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J Korean Soc Emerg Med > Volume 19(5); 2008 > Article
Journal of The Korean Society of Emergency Medicine 2008;19(5): 541-550.
Survey of Radiation Exposure to Emergency Physicians
Sang Hoon Oh, Se Min Choi, Mi Jin Lee, Kyu Nam Park, Seung Pill Choi, Young Min Kim, Byung Hak So, Han Joon Kim, Young Soon Cho, Tai Yong Hong
1Department of Emergency Medicine, College of Medicine, The Catholic University of Korea, Seoul, Korea. growth108@catholic.ac.kr
2Department of Emergency Medicine, College of Medicine, Konyang University, Daejeon, Korea.
3Department of Emergency Medicine, Bucheon Hospital of Soonchunhyang University, Korea.
ABSTRACT
PURPOSE:
Emergency physicians (EPs) are exposed to radiation in the emergency department (ED). However, EPs are not followed with dosimeter measurements of radiation exposure because of the common belief that EPs have a low exposure to radiation. This study was performed to investigate the recognition of EPs' level of radiation exposure.
METHODS:
Data were collected from direct interviews with questionnaires administered at five ED's medical conference from November, 2007 to March, 2008. One hundred and twenty-one EPs were surveyed with questionnaires. The questionnaires consisted of six items on the patient characteristics, rate of radiation exposure, recognition of radiation exposure, knowledge of radiation exposure, patient exposure, and education. Some questions were graded on a five point Likert scale. The average and standard deviation were calculated.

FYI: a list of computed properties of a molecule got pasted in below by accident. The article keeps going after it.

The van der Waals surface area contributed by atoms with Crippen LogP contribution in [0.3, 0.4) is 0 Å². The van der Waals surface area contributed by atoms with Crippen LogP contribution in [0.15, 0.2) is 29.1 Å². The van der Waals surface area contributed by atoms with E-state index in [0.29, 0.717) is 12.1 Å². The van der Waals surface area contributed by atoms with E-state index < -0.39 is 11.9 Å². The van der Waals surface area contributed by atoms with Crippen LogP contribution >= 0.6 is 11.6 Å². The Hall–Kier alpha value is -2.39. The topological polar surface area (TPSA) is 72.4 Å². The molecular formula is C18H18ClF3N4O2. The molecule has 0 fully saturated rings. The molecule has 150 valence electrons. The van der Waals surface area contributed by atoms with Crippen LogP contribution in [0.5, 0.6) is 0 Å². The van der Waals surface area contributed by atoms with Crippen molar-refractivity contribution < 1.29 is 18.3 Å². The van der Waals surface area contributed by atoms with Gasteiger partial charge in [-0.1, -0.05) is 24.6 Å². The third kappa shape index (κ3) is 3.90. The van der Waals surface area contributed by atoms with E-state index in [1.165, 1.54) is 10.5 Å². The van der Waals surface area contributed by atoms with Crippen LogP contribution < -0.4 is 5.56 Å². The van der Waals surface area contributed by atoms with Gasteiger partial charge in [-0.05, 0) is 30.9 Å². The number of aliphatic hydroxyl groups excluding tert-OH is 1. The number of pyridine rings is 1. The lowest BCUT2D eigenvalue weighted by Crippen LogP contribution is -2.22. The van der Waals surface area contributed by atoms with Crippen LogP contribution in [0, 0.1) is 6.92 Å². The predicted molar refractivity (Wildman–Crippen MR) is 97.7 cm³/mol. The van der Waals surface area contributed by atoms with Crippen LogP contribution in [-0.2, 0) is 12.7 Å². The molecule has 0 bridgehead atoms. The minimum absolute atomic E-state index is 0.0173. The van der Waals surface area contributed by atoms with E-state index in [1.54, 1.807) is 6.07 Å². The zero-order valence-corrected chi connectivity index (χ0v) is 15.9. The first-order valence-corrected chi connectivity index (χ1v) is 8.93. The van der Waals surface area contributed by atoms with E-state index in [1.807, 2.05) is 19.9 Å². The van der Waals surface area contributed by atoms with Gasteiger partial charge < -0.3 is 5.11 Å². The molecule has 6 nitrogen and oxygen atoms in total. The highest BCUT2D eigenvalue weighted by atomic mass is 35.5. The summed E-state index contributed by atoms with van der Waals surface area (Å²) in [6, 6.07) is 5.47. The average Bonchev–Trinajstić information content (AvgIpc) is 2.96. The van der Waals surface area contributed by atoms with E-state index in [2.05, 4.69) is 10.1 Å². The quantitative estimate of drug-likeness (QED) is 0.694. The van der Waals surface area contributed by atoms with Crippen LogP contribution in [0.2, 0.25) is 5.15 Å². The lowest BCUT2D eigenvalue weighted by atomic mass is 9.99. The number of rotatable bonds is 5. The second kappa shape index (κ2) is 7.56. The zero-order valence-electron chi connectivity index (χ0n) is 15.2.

RESULTS:
There were 58.3% of the EPs that reported that they were exposed to portable X-rays more than three times per day; 58.8% of the answers showed that the EPs did not escape from exposure to the portable X-rays. For 87.3% of the EPs, they did not wear lead aprons during the portable X-rays. There were 51.1% of answers that severely underestimated the radiation dose from a CT. The recognition and knowledge of radiation exposure among ED residents increased as there level of training increased, but this was not the case for the board certified emergency physicians (p=0.016). The radiation exposure to the patients was not accurately estimated by EP scores, regardless of their level of experience.
CONCLUSION:
The lack of knowledge and recognition of the exposure to radiation by EPs expose them and their patients to potentially dangerous levels of radiation that might increase their lifetime cancer risk. We recommend that EPs should be educated regarding their radiation exposure as well as their patients and followed by dosimeter evaluations to minimize radiation exposure.
Key words: Radiation, Occupational Exposure, Recognition, Questionnaires
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